The Inner Child

The Inner Child

After we wake up, we become conscious of remaining shadows more quickly. Often we’ll uncover challenges around fear, anger, and a wide assortment of contractions from unresolved experiences.

In time, we’ll find they get more primitive and, to the intellect, less defined. The key is noticing reactivity and following it back to its roots to make it conscious. Then it can be resolved. Making it conscious is sometimes the last step in healing.

The challenge is in facing our ghosts. If we adopt an attitude of being beyond such things or suppress what doesn’t feel “spiritual,” we will not heal these shadows.

Felicia dancing, Maracas fishing village, Trinidad
Photo by Athinaf

But there’s another driver in there that is a different part of our unresolved past. That is of the “inner child” or our basic personal self. I may use the term somewhat uniquely here but it well describes it. When we’re very young, usually before age 2, we go through a process of pulling away from mother, of recognizing ourselves as a unique entity. This is a necessary part of our becoming a self-sustaining human.

Me and Mine become prominent aspects of this age. We try to assert our emotional and physical needs but it’s not built on a platform of logic or caring, just on meeting needs. MINE!

If we are not able to meet those needs, there can be acting out, suppression, and the issues described prior.

Around age 6, the mind becomes more dominant (and our culture emphasizes it), and a full-blown desire to control develops. The controller may play a hide-and-seek game to keep itself hidden and in control. But this whole dynamic obscures the child behind it.

Trying to control the controller is a pointless exercise. In fact, the ego may try to encourage that because the attempt to control IS the controller. Conflict, even with itself, is a way to distract us from seeing through the ego.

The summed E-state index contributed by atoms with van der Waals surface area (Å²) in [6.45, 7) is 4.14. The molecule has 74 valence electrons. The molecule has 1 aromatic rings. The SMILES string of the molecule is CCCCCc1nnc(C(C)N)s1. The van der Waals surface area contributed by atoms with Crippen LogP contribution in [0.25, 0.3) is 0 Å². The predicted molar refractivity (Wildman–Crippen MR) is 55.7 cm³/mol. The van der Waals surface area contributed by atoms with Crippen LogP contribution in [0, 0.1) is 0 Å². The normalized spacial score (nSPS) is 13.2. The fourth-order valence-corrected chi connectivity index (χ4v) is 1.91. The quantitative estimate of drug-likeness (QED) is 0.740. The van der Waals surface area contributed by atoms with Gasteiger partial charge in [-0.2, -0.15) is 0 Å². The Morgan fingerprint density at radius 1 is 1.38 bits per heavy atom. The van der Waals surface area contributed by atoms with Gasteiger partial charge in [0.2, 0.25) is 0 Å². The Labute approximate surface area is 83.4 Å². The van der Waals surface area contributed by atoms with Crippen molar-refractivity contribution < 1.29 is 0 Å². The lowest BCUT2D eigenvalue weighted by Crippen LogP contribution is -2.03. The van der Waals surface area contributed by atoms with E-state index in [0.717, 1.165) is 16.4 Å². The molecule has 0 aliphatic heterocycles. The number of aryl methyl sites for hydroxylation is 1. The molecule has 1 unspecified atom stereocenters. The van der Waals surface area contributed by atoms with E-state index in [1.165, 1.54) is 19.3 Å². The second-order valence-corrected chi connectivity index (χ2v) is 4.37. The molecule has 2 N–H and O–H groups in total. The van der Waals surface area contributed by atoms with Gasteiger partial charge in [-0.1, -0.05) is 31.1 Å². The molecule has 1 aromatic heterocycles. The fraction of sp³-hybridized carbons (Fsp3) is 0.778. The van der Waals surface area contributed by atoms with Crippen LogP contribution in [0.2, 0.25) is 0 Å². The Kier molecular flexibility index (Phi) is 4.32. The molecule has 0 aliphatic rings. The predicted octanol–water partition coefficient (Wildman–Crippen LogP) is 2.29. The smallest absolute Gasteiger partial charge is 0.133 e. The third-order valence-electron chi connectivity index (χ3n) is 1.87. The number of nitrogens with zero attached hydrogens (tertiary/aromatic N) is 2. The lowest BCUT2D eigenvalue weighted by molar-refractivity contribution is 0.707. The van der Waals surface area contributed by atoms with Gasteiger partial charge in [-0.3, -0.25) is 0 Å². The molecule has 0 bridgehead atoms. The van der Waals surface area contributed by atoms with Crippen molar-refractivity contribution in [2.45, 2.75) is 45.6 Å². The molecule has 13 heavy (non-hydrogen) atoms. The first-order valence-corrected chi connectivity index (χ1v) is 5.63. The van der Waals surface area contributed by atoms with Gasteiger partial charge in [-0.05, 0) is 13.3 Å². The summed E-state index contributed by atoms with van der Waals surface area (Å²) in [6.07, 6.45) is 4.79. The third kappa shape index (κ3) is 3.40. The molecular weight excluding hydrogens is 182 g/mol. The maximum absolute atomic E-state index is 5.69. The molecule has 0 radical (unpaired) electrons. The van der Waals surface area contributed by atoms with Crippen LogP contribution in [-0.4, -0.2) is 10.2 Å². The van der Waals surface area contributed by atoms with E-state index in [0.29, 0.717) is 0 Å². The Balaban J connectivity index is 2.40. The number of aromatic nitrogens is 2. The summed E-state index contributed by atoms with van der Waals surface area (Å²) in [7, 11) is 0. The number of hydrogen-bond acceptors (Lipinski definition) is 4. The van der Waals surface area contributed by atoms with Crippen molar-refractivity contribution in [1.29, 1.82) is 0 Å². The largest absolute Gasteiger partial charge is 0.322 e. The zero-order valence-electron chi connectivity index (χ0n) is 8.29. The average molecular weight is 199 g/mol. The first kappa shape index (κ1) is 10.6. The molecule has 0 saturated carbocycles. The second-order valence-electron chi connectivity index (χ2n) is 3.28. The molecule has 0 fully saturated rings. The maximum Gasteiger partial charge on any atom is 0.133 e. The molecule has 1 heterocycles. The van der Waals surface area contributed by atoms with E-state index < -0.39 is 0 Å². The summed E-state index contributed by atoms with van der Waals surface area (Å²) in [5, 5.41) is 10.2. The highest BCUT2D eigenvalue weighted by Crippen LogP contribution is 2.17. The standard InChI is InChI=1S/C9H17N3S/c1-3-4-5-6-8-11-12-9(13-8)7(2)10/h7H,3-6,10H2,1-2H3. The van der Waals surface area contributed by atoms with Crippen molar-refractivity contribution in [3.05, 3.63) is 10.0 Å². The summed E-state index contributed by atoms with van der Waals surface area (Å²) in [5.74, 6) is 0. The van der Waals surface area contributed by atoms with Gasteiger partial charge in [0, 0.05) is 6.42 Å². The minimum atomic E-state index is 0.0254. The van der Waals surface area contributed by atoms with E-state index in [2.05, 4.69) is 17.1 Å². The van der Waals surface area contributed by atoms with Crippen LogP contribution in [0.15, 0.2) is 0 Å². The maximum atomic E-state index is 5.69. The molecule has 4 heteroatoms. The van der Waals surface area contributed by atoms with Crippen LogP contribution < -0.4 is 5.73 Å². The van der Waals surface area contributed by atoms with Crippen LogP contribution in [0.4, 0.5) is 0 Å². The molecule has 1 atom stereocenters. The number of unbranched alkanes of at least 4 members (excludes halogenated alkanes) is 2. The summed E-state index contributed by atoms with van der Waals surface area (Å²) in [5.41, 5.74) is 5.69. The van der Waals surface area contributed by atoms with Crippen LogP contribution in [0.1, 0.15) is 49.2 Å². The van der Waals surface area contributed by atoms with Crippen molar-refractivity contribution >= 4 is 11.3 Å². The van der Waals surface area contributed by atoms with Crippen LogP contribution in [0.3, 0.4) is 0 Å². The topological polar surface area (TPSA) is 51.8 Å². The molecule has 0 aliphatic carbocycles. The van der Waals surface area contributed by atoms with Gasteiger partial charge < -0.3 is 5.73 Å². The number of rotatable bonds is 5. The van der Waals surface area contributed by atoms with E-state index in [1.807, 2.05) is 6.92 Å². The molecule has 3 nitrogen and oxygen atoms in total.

The trick is, these younger parts of ourselves remain with us. We become an adult on a platform of our inner child, our pre-teen, and so forth.

Few parents are beacons of love and support. Most have their own shadows and limitations, some of which we adopt through behaviour and energetic modeling. While learning to assert self, we’re also learning to fit in. Depending on our family environment, we develop various work-arounds to get what we need.

Thus it’s common to have issues around food, security, and meeting our emotional needs. The drivers are early and often unconscious. For example, negative attention is better than no attention. Thus, we may have learned to make a drama to get attention even though our adult self knows this isn’t effective, healthy, or pleasant.
Yet here’s a key point. If you roll back and think about what dominates a child’s life, you’ll see it’s play. When needs are reasonably met, children want to be free to have fun and play. When there is hurt or upset, it often blows off quickly.

Curiously even things we see as incompetencies or dislikes now can be places of joy that were suppressed as children. Daydreams? Art? Sports? Dance? Music? We can reclaim these joys when we make the child conscious again. And that supports those simple emotional and physical needs.